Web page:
As an engineer new to system design, I found the whole book to be gold. It gave me the vocabulary to continue learning more on my own.
I'd consider its level of depth somewhere in the middle between specialist books and 10k foot overview books. I recommend it to anyone that has been a software developer or DBA for 5+ years, as I think they'd get the most value out of it.
Also, you might want to check out 'Web scalability for startup engineers' by Artur Ejsmont.
Reading high scalability and watching talks about how Netflix, Google, Spotify and friends deal with their massive loads can be entertaining, but for the vast vast majority of us it is only that: entertainment.
Google's solution is almost certainly not right for you. Netflix's solution is almost certainly not right for you.
I've never had the distinction to work on a project that large, but I imagine that even if you are this scale their solutions are still not useful, because at that scale and complexity everyone's needs are different.
If the ideas sound familiar, that's because they're basically just good software design. Except if you don't design things well from the start, you have to either kill it off or spend years fixing it.
I think a lot of this could be the exactly right mindset for many of us. Sure, there's something to be said for an MVP, but with some experience in designing composable abstractions, you can create an MVP that scales up to real workloads in half the time of your competitors, who basically have to rebuild their thing from scratch.
Microservices are the prime example of thing you should never do at small scale. They're a solution to an organizational problem of organizing large teams. Typically each team has a single microservice... and then 5-person companies will go all microservices and support 20 services with one team, and then get confused why it's not going well.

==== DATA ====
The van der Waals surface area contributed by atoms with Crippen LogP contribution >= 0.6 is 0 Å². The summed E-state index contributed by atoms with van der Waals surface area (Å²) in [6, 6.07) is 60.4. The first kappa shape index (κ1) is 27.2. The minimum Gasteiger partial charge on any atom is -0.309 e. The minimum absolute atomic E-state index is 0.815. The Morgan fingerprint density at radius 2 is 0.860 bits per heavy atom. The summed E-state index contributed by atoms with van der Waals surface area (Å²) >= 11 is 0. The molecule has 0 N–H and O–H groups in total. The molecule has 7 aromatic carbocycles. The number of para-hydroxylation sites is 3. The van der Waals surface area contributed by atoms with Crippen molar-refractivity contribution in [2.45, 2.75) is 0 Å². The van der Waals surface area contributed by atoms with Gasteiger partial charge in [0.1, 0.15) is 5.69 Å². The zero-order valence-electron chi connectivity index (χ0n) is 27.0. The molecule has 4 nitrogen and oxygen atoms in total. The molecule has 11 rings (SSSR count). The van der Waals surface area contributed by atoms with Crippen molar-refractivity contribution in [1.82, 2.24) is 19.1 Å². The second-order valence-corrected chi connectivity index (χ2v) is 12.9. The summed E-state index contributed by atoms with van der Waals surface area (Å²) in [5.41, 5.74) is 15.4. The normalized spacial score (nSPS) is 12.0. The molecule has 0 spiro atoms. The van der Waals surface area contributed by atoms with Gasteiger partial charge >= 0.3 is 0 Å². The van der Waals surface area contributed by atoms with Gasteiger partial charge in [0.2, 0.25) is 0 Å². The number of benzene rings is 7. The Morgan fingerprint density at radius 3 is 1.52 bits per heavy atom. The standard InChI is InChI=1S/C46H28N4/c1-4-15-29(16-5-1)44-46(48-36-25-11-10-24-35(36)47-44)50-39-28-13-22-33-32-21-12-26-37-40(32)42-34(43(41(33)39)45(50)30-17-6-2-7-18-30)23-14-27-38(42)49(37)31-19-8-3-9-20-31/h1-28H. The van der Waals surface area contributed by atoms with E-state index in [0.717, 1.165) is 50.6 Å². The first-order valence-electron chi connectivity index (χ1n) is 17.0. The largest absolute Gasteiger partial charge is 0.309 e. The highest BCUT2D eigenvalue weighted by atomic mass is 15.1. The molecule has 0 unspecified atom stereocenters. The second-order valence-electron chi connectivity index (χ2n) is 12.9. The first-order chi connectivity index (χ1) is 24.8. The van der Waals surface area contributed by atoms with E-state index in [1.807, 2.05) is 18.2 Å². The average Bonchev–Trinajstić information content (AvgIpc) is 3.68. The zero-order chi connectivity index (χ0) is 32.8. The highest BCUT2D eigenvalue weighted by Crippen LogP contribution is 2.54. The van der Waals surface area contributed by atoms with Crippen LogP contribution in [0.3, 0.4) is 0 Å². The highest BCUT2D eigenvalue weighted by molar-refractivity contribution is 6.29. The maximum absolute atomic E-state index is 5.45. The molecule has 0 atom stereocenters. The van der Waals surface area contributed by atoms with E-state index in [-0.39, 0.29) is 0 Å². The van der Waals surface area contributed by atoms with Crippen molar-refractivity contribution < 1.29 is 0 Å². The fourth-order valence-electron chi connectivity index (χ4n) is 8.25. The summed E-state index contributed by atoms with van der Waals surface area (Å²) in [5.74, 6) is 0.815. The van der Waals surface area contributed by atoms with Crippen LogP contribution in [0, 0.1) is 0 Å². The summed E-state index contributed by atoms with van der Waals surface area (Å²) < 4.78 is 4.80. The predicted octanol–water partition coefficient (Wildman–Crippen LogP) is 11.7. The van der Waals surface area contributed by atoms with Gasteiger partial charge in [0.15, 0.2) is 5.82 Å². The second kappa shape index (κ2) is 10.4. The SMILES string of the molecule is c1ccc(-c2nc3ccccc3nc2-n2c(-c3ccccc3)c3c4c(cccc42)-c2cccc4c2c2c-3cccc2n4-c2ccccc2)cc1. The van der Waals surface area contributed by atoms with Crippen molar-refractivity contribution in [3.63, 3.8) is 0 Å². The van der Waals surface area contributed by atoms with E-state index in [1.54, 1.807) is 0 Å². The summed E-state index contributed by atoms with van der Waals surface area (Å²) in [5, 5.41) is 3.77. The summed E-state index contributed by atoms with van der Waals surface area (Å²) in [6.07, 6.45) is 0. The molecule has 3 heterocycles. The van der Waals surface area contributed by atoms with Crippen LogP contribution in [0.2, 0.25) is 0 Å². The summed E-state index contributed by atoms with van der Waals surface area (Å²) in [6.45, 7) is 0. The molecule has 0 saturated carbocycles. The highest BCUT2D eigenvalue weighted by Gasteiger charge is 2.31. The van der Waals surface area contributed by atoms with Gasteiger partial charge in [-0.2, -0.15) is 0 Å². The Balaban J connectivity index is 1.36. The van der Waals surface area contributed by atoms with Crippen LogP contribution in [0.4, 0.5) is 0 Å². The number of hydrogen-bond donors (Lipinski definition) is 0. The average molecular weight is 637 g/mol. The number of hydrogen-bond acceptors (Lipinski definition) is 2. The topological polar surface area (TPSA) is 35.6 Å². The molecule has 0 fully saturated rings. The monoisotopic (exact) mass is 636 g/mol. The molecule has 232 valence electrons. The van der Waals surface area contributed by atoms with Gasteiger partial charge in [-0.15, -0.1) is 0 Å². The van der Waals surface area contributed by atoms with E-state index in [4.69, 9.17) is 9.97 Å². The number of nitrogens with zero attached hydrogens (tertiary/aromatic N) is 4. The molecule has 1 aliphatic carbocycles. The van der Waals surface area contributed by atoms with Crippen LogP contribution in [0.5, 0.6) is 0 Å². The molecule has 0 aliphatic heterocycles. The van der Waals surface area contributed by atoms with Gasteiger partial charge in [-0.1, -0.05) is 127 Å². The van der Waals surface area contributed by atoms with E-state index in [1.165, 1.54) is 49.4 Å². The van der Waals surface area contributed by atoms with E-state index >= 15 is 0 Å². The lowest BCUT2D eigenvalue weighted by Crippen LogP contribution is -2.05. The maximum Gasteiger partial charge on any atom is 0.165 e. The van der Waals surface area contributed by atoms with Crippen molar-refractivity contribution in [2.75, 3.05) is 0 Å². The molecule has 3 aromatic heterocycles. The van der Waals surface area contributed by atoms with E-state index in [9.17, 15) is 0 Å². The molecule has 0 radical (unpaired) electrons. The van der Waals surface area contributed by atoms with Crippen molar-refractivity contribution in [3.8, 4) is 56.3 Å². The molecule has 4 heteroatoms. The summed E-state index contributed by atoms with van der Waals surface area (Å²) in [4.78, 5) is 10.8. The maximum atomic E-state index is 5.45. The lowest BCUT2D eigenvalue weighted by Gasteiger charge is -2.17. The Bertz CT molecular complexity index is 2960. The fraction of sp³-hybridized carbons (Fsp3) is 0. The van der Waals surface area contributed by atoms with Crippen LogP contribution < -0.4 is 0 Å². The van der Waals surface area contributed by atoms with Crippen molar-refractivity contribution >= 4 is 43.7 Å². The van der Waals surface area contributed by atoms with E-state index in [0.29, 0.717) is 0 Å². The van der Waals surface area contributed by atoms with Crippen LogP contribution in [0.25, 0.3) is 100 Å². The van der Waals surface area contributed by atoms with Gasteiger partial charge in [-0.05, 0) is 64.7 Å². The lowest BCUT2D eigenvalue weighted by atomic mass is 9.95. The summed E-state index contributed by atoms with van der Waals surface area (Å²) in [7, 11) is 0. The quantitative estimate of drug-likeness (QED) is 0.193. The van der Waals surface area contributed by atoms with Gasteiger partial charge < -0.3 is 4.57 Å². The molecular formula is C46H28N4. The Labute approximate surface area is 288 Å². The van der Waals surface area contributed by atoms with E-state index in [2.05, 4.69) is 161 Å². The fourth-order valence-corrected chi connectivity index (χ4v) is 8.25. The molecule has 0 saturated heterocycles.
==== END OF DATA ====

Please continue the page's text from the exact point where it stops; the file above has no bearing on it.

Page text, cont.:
Butler Lampson "Hints for Computer System Design"
But for truly first-time system designers that haven't had much exposure to systems thinking before, you might find  useful. Donella Meadows focused on environmental sciences and economics, so the specific examples/anecdotes mentioned may not be of interest to you. But she is also well known for her work in systems thinking, and the mental frameworks and general systems thinking principles sprinkled throughout are just as applicable to designing complex software systems as they were to her work. And make it significantly easier to evaluate the practical resources others have provided and interpret them in context to your own needs.
Two decades ago, when I was learning to code, the career path for engineers was to eventually become a "software architect". The architect was to be the god among mortals who would "design" large systems and dictate how these things fit together.
Fast-forward a few years and it turned out the "architects" were the biggest waste of of time and money. The best system designs came from the low-level engineers who were actually building the individual components.
In my humble opinion, the best way to learn big system design is to just put in your 10,000 hours of coding. The principles necessary for multi-thread concurrency are not so different from multi-datacenter concurrency. I suspect there are 1,000s of subtle design patterns that one can perhaps never fully articulate.
Just my $0.02. Good luck!
This class covers topics on the engineering of computer software and hardware systems. Topics include techniques for controlling complexity; strong modularity using client-server design, operating systems; performance, networks; naming; security and privacy; fault-tolerant systems, atomicity and coordination of concurrent activities, and recovery; impact of computer systems on society.
Incorporate ecological and cybernetic principles in your designs.